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Finished Reading “Deathly Hallows” for the First Time

Whem my kids started reading the books on their own, I fell behind. I finally just finished reading “Harry Potter and the Deathly Hallows.” I’m glad there were just 3 Hallows, and rather wished there were about that many Horcruxes. Shortly after I arrived at SHU a student compared me to Lupin, so I’ve followed his arc through the books with interest. Lots of subplots to tie up. The “WTF…

How “Hail Mary” Became Inextricably Linked to American Football

I am revamping an existing “News Writing” course so that it becomes “News, Arts and Sports Reporting,” and am thus trying to educate myself about sports writing. Good writing is engaging no matter what the subject is. This is a great example. The headline is written for an international audience. Without assuming that the reader already knows what a “Hail Mary pass” is, and without assuming that the reader knows…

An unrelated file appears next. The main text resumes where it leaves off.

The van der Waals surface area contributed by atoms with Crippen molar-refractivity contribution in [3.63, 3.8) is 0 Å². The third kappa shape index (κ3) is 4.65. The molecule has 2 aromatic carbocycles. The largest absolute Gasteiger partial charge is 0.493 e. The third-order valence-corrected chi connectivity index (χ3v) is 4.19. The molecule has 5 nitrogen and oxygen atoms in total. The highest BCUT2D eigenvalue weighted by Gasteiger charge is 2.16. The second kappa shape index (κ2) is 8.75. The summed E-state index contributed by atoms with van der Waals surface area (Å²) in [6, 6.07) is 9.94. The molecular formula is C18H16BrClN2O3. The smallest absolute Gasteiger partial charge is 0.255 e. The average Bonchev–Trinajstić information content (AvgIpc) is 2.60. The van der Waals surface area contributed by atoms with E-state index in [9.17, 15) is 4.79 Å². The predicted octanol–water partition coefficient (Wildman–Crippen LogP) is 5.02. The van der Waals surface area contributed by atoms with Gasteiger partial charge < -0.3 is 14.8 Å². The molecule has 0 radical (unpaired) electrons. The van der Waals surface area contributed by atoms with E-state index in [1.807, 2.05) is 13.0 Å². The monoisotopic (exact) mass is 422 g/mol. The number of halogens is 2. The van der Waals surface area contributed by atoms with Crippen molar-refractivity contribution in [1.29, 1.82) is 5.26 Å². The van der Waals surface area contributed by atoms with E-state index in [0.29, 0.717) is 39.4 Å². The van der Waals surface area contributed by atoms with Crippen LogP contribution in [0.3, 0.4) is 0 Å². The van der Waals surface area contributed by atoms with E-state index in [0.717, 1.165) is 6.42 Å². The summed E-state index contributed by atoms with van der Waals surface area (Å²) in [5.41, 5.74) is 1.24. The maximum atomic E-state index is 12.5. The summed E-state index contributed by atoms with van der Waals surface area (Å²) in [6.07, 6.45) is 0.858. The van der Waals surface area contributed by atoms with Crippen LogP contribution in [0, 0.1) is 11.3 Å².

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The Rhetoric of Anthems and the Drama of Kneeling

I don’t follow sports, so I don’t feel fully equipped to comment on the issue, but when a friend raised it via an email I thought I’d share my thoughts about the rhetorical and dramatic nature of patriotism and protest. I have often wished I could attend a concert/literary discussion where singers performed the national anthems of countries from trouble spots around the world, and then people from those countries…

Crowther’s Adventure: Tough Memes to Squash

Will Crowther, an RPG-er, created the first text-based adventure game for computers Colossal Cave Adventure in 1975.6 When Don Woods developed it into Adventure in 1976-1977 he added the Tolkienian elements of trolls and elves. —Helen Young, Journal of Tolkien Research Well, yes, but Crowther had already started with the Tolkenian elements of underground dwarves, magic, and a call-and-response interface that invokes the spirit of riddles in the dark. The…